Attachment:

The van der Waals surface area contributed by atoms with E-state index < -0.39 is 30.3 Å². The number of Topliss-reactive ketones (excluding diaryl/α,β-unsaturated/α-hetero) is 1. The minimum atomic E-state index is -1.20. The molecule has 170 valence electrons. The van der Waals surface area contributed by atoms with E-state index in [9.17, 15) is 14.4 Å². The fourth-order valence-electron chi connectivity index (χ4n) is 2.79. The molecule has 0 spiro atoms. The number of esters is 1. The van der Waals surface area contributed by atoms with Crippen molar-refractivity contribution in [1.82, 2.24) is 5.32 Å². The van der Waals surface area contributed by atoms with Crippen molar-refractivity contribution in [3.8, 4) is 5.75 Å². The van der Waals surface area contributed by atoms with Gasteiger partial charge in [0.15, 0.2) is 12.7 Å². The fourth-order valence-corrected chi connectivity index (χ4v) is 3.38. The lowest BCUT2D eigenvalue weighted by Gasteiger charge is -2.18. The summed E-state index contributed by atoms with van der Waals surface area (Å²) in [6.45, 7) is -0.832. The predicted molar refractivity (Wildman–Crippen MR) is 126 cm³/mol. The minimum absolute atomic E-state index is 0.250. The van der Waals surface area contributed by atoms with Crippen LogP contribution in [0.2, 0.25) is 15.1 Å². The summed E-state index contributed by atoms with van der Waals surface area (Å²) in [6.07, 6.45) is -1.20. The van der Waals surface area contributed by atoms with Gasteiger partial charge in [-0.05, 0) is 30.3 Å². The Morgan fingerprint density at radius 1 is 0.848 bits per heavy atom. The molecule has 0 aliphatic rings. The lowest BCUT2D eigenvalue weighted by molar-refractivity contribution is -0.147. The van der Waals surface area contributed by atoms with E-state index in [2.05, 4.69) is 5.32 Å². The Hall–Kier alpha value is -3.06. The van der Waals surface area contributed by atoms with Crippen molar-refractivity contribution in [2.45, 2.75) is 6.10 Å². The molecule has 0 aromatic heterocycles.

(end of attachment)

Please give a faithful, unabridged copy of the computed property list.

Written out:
The van der Waals surface area contributed by atoms with E-state index < -0.39 is 30.3 Å². The number of Topliss-reactive ketones (excluding diaryl/α,β-unsaturated/α-hetero) is 1. The minimum atomic E-state index is -1.20. The molecule has 170 valence electrons. The van der Waals surface area contributed by atoms with E-state index in [9.17, 15) is 14.4 Å². The fourth-order valence-electron chi connectivity index (χ4n) is 2.79. The molecule has 0 spiro atoms. The number of esters is 1. The van der Waals surface area contributed by atoms with Crippen molar-refractivity contribution in [1.82, 2.24) is 5.32 Å². The van der Waals surface area contributed by atoms with Crippen molar-refractivity contribution in [3.8, 4) is 5.75 Å². The van der Waals surface area contributed by atoms with Gasteiger partial charge in [0.15, 0.2) is 12.7 Å². The fourth-order valence-corrected chi connectivity index (χ4v) is 3.38. The lowest BCUT2D eigenvalue weighted by Gasteiger charge is -2.18. The summed E-state index contributed by atoms with van der Waals surface area (Å²) in [6.45, 7) is -0.832. The predicted molar refractivity (Wildman–Crippen MR) is 126 cm³/mol. The minimum absolute atomic E-state index is 0.250. The van der Waals surface area contributed by atoms with Crippen LogP contribution in [0.2, 0.25) is 15.1 Å². The summed E-state index contributed by atoms with van der Waals surface area (Å²) in [6.07, 6.45) is -1.20. The van der Waals surface area contributed by atoms with Gasteiger partial charge in [-0.05, 0) is 30.3 Å². The Morgan fingerprint density at radius 1 is 0.848 bits per heavy atom. The molecule has 0 aliphatic rings. The lowest BCUT2D eigenvalue weighted by molar-refractivity contribution is -0.147. The van der Waals surface area contributed by atoms with E-state index in [2.05, 4.69) is 5.32 Å². The Hall–Kier alpha value is -3.06. The van der Waals surface area contributed by atoms with Crippen molar-refractivity contribution in [2.45, 2.75) is 6.10 Å². The molecule has 0 aromatic heterocycles.